Tupperware parties were a cultural phenomenon of the mid Twentieth century. In a wave of polyethylene adulation, housewives bought the plastic storage products at in home parties worldwide. Even the late Queen Elizabeth was a huge fan and used Tupperware products daily. She stored breakfast cereals in them while at Balmoral and surely used them for corgi treats.
Tupperware is just plastic, isn’t it? Maybe, but there is more to it than that. Tupperware has an interesting back story. So, hang in if interested. Tupperware has seen its glory days and is suffering in the modern day due to competition, issues with direct sales and company financial missteps. But what glory days the plastic giant had!
Tupperware Glory Days
The Tupperware brand is named after Earl Tupper who created the range of plastic ware in 1946. He designed the plastic storage items to help with food waste. Everyone was alert to waste as the world war two had just finished and before that there had been The Great Depression. Food shortages and resourceful use of food were on every woman’s radar.
Earl liked the idea of containers sealing well like paint cans do. He created the Wonder Bowl which sold for 39 cents. The lid was a bit tricky to fit due its air tightness, so customers kept returning them thinking the lid didn’t fit. So, initially Tupperware did not walk out the doors of stores. It took a woman to elevate the product to its heyday of fame.
Brownie Wise, the Tupperware Woman
This woman was Brownie Wise. She encountered Tupperware when a door-to-door salesman came flogging it. She loved the products but thought his sales approach was poor and knew she could do better. Brownie bought stock and started having patio parties for lady friends with Tupperware as the focus. By 1950, Brownie was outselling the department stores. Way to go, Brownie! What a woman.
You see Brownie needed money to support her family as she was a single mother. Also, Brownie had experience. She had worked at Stanley Home Products in Michigan and probably was showing up the males as she was told that management was no place for a woman. It was a Man’s World. Men tried to restrict women to the domestic sphere of life despite their heroism and efforts during the war.
Women of America loved Tupperware
But Brownie found her place, thanks to Earl Tupper. He employed the divorced mother as his Vice President of Marketing. Tupperware and Earl never looked back. Brownie took the plastics into every home in America via the party plan approach. She signed up 200,000 distributors most of whom were women.
Housewives could become consultants and grow their own business and keep one third of the profit. It was an exciting opportunity for stay-at-home mums and probably one sanctioned by the husbands. A little bit of extra cash from a morning tea party, what is the harm in that? It surely livened up life in the 1950s.
Brownie Wise was the first woman to have her face on the cover of Business Week magazine. She reasoned that the social atmosphere of a party relaxed the women and lowered their sales resistance. This was proven over and over. Fifteen women buy more each than they would individually. They encourage each other unintentionally to ‘want’ stuff, especially innovative plastic containers that can streamline storage in the home.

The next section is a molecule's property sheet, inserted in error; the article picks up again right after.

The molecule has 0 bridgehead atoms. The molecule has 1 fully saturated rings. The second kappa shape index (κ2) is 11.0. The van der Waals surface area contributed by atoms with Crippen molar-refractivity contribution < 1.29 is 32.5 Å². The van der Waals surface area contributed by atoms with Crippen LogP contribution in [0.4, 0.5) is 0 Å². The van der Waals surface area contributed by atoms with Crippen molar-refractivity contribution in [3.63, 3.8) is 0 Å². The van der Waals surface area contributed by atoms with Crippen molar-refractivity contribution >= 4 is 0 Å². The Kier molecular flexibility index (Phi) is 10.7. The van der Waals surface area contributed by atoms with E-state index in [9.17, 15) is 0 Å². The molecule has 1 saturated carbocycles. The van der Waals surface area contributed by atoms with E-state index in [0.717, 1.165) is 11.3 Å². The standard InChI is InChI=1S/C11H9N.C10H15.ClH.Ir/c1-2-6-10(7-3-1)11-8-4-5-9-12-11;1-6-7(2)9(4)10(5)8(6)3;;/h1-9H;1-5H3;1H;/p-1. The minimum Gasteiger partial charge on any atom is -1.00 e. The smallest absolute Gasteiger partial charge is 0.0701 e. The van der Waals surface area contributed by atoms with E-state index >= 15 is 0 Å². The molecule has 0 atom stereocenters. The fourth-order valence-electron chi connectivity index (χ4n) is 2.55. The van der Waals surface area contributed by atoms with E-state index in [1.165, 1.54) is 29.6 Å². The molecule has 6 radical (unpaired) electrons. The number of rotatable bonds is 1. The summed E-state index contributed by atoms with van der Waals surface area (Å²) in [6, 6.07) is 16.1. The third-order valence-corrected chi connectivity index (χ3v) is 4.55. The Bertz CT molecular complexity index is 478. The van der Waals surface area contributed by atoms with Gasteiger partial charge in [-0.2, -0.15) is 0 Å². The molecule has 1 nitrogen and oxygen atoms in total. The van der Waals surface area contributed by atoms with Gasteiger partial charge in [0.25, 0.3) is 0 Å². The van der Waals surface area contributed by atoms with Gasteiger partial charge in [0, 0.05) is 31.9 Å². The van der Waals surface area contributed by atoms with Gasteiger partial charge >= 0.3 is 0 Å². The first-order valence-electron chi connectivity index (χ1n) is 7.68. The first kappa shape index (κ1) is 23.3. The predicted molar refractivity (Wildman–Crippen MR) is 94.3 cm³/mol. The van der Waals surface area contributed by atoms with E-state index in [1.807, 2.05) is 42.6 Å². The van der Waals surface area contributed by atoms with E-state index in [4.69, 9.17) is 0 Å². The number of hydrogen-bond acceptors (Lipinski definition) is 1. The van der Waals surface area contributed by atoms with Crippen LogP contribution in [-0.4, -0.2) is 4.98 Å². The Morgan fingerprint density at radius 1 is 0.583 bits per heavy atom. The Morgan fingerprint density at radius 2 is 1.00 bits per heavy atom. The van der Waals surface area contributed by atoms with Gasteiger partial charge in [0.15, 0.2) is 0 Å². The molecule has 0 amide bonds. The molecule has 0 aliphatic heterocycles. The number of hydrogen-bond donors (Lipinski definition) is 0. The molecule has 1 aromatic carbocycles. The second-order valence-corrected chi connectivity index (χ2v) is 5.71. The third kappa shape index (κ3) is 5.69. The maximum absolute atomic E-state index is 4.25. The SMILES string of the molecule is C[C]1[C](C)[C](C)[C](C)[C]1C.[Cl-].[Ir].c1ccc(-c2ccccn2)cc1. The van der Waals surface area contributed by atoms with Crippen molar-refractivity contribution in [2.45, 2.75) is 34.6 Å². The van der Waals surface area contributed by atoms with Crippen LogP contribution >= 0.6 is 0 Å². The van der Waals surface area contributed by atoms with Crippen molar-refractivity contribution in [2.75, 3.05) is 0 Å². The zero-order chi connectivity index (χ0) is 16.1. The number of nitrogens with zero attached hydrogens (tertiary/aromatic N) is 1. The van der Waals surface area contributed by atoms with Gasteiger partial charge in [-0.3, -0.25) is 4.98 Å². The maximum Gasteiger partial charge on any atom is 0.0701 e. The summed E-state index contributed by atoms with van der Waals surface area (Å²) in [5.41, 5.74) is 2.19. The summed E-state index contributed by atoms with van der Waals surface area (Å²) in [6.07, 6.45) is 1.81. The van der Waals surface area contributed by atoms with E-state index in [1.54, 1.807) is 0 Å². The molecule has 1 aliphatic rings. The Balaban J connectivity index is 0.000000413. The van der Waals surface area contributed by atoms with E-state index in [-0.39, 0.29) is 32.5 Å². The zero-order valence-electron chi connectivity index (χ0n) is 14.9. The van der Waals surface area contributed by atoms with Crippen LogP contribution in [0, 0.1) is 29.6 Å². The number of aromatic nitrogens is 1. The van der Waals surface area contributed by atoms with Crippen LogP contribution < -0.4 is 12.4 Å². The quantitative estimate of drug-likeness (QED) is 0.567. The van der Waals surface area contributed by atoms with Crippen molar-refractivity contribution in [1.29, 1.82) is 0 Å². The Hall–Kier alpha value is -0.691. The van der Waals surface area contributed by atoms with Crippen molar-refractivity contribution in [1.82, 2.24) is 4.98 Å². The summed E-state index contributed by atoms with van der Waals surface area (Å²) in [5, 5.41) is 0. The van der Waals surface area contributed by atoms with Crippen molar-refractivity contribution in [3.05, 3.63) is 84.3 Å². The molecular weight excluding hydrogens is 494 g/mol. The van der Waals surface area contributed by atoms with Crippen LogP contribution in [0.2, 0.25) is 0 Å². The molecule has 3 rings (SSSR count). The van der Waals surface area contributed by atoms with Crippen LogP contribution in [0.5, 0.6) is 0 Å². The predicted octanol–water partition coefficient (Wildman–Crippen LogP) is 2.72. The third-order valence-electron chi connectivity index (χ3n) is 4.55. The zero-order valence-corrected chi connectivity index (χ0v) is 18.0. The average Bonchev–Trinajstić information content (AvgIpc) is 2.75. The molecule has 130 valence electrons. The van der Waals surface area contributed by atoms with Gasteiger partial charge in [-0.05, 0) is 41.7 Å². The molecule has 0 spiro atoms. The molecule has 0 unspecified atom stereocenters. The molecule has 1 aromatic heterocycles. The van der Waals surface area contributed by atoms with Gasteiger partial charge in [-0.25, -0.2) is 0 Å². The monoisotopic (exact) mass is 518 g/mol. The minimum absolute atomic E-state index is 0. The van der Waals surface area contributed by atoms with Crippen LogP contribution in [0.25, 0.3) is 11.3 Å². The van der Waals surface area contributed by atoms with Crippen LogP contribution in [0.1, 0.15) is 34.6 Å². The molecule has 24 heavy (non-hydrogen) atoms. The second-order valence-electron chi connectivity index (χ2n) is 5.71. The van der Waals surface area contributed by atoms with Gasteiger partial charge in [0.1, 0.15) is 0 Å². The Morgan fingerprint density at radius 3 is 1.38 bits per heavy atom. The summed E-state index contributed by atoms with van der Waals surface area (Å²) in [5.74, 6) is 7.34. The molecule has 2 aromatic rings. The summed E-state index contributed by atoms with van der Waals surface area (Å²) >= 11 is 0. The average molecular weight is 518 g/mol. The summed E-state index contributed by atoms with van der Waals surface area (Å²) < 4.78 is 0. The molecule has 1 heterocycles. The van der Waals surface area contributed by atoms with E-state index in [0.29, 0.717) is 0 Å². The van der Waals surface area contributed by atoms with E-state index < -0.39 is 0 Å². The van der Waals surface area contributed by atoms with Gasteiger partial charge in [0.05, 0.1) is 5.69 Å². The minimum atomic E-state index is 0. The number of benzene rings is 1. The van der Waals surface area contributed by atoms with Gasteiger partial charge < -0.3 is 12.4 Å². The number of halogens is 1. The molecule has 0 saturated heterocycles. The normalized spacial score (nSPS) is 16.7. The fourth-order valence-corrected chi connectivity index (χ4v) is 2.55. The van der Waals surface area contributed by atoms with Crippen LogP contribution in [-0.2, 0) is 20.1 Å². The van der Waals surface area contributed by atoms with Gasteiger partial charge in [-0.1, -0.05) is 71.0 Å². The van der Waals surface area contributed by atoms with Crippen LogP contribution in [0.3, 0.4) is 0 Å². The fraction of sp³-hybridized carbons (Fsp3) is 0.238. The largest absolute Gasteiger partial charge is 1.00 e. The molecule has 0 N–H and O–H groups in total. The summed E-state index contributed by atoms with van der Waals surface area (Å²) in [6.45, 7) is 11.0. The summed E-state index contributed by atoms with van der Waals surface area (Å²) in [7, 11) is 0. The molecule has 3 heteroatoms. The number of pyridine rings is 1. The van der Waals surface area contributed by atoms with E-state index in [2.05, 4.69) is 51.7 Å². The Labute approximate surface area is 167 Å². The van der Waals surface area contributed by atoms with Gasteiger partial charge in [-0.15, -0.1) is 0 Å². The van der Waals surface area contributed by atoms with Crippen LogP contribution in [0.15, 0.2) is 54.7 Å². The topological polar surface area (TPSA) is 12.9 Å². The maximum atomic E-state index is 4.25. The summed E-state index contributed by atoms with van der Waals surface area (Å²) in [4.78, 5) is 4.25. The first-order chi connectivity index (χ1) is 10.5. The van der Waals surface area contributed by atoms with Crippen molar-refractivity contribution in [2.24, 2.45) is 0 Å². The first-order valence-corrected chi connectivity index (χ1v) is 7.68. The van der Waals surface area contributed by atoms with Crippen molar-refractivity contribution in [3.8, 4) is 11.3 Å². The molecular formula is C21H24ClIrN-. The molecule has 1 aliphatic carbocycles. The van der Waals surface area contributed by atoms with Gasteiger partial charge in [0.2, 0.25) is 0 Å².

All the fun of a Tupperware Party
Brownie was glamorous and soon Tupperware was glamorous by association. And everyone benefited at a Tupperware party. The hostess gained points or free products, the guests had access to Tupperware which was no longer sold in stores and if a guest booked a party herself, she became a hostess and scored free products.
Plus the parties were fun. A night away from husbands and children, lots of new friends and some old ones. The party started with games like pass the parcel. Always there was a winner and the prize would be guess what, a small tupperware item!
Soon the range became extensive. There were plastic toys, cookware, utensils, everything made of plastic. As plastic technology improved the items became more flexible, heat and freeze resistant and more colourful. Tupperware went worldwide.
Tupperware Lasts Forever?
I must confess to going to quite a few parties in the 1990s when I had small children and yes, I succumbed and ended up with a Tupperware filled kitchen. Most of these items are still in my cupboard.
Tupperware is very durable and seems to last forever. But sadly, unlike its products, the iconic plastic brand is struggling to stay afloat financially. Despite its worldwide market reach, Tupperware is on the wane. Younger customers are not a fan of the pastel coloured iconic items that their mothers and grandmothers so loved. They use take out containers to store leftovers or buy Rubbermaid or Zip lock products. But you can still buy Tupperware online. Click and take a peek.
Many women now work and have no time for parties or no need for working pantries. Convenience foods are on the rise and plastic awareness has decreased sales due to environmental awareness. So, if you still have some Tupperware, you have a piece of history in your cupboard.
Photo Source is the cover of one of the biographies about Brownie Wise, the Tupperware Queen.
Joni Scott is an Australian author with three published novels: Whispers through Time and The Last Hotel and Colour Comes to Tangles. Joni also co-hosts a women’s blog; https://whisperingencouragement.com/ and has her own website; https://joniscottauthor.com.